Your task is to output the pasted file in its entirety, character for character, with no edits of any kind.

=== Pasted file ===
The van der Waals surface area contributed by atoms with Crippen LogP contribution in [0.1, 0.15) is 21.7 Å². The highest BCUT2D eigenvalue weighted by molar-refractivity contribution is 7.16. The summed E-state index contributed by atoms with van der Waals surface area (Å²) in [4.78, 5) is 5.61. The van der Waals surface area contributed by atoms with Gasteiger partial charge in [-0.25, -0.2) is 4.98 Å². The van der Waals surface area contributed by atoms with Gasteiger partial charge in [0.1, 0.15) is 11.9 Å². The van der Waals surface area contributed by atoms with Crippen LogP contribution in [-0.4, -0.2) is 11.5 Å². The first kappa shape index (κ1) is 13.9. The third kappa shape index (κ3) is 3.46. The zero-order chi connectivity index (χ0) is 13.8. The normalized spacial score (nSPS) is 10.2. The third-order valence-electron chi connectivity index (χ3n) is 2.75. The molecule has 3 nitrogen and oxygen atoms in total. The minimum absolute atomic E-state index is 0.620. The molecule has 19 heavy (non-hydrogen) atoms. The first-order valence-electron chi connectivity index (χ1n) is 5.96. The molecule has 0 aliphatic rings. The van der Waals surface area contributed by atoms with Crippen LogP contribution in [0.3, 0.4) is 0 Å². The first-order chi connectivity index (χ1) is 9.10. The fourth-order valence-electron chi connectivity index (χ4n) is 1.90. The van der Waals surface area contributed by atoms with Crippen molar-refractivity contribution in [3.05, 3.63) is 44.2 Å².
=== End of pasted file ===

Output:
The van der Waals surface area contributed by atoms with Crippen LogP contribution in [0.1, 0.15) is 21.7 Å². The highest BCUT2D eigenvalue weighted by molar-refractivity contribution is 7.16. The summed E-state index contributed by atoms with van der Waals surface area (Å²) in [4.78, 5) is 5.61. The van der Waals surface area contributed by atoms with Gasteiger partial charge in [-0.25, -0.2) is 4.98 Å². The van der Waals surface area contributed by atoms with Gasteiger partial charge in [0.1, 0.15) is 11.9 Å². The van der Waals surface area contributed by atoms with Crippen LogP contribution in [-0.4, -0.2) is 11.5 Å². The first kappa shape index (κ1) is 13.9. The third kappa shape index (κ3) is 3.46. The zero-order chi connectivity index (χ0) is 13.8. The normalized spacial score (nSPS) is 10.2. The third-order valence-electron chi connectivity index (χ3n) is 2.75. The molecule has 3 nitrogen and oxygen atoms in total. The minimum absolute atomic E-state index is 0.620. The molecule has 19 heavy (non-hydrogen) atoms. The first-order valence-electron chi connectivity index (χ1n) is 5.96. The molecule has 0 aliphatic rings. The van der Waals surface area contributed by atoms with Crippen LogP contribution in [0.3, 0.4) is 0 Å². The first-order chi connectivity index (χ1) is 9.10. The fourth-order valence-electron chi connectivity index (χ4n) is 1.90. The van der Waals surface area contributed by atoms with Crippen molar-refractivity contribution in [3.05, 3.63) is 44.2 Å².